As a regulatory framework is being developed, do you foresee pushback and from whom?
Bruce: The major pushback would be from small companies who do not have large budgets or regulatory departments. As they have potentially the most to lose, if there is a complex and time-consuming process. Small companies will want the process to develop regulation to be slow, well tested, and well thought out.
Thinking about the more technical details, what challenges do you see in regulating these microbial products?
Jane: Biostimulant v. biopesticide: Many microorganisms have dual properties, offering both plant biostimulant and plant protection traits. Currently, manufacturers are limited in the claims being made depending on the regulatory pathway being pursued. The ability to claim both biostimulant and biopesticide traits through one registration process and label would be beneficial for product development and marketing. Regulatory programs that include quality monitoring of microbial products are necessary to ensure minimum standards are being met in the marketplace. Otherwise, products will have low performance in the field.
The quality of the product is based on the presence of the defined strain(s), absence of any other strains that would be considered contaminants, and the number of cells being greater than the minimum guaranteed analysis. Therefore, a product label must clearly define the specific strain(s) and guaranteed number(s) of microbial cells in the package.
Another arranges of challenges is related to shelf-life. Manufactured products must be guaranteed not just at the time of production, but during the whole distribution and shelf-life period until the product is used by the farmer and is something consumers and businesses need to look out for.
Contaminants must also be excluded from the mix. Living microbe products must include viable microbes without the presence of any contaminants that could undermine product performance. For liquid products, the composition of the formulated liquid culture including metabolites, solids, and spent media components needs to be clearly defined with respect to biostimulant and/or biopesticide traits.
Lastly, regulation needs to clearly differentiate the living microbe and its mode(s) of action from the accompanying “dead” culture components. As well as consortia products involving numerous microbe strains that are difficult to monitor for quality control. The existence and implementation of microbiological and/or molecular methods is essential to confirm the presence of each strain and quantify its guaranteed number of cells. Thank you, Bruce, and Jane, you’ve given us a lot to think about, both from a commercial perspective and a technical perspective. As regulation efforts proceed in the U.S., it will be important for industry to contribute input and for government to establish avenues to accept and evaluate those insights.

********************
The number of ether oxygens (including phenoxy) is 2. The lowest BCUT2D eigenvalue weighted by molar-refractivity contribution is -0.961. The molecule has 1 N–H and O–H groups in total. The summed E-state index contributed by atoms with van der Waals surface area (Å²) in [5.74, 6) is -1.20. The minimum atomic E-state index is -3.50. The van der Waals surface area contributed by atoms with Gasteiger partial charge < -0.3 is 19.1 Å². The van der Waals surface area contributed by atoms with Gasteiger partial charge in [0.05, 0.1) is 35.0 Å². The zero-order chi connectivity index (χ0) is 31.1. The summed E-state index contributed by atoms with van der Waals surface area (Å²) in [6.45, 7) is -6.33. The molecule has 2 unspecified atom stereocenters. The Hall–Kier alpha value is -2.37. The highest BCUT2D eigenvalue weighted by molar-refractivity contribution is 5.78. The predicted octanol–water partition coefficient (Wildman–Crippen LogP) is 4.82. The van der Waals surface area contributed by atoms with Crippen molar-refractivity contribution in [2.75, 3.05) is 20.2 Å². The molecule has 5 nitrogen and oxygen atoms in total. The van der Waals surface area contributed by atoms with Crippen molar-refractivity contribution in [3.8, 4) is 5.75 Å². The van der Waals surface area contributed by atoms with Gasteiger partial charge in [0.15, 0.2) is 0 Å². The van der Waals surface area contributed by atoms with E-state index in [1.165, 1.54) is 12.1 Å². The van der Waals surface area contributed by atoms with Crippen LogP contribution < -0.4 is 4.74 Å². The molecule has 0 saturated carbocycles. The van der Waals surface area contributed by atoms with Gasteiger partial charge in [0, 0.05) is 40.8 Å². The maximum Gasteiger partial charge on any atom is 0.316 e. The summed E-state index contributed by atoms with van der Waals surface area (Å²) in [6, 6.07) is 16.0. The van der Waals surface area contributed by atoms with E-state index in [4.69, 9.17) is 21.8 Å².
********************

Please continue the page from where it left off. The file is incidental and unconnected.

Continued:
Mr. Caldwell brings 30 years of customer discovery and product innovation leadership from a career at ScottsMiracle-Gro and Procter & Gamble. As Senior VP of R&D at Scotts, he led a global organization and numerous external partnerships to create easy-to-use agricultural products including a line of biologics and seed coatings. At Ohio State he has served on the advisory board of the College of Food, Agriculture, and Environmental Science and as a mentor in the Fisher College of Business Center for Technology Entrepreneurship. He was previously President of the university spinout NanoMed Inc. Mr. Caldwell earned a BS ChE from Georgia Tech and a MBA from U. Cincinnati.
Dr. Fife’s research focuses on improving formulation and delivery of biologics for more effective application of beneficial microbes to promote plant growth and biological disease control. Prior to joining 3Bar Biologics, she has more than 15 years of expertise in application technology and agricultural biologics through her leadership role managing technology development in agribusiness at Battelle Memorial Institute. Dr. Fife holds a PhD in Agricultural Engineering from The Ohio State University, where she currently serves as an Adjunct Faculty and teaches courses in engineering design. Her main interests are in applying new technologies for more targeted delivery of agricultural inputs and smarter, more sustainable agricultural production.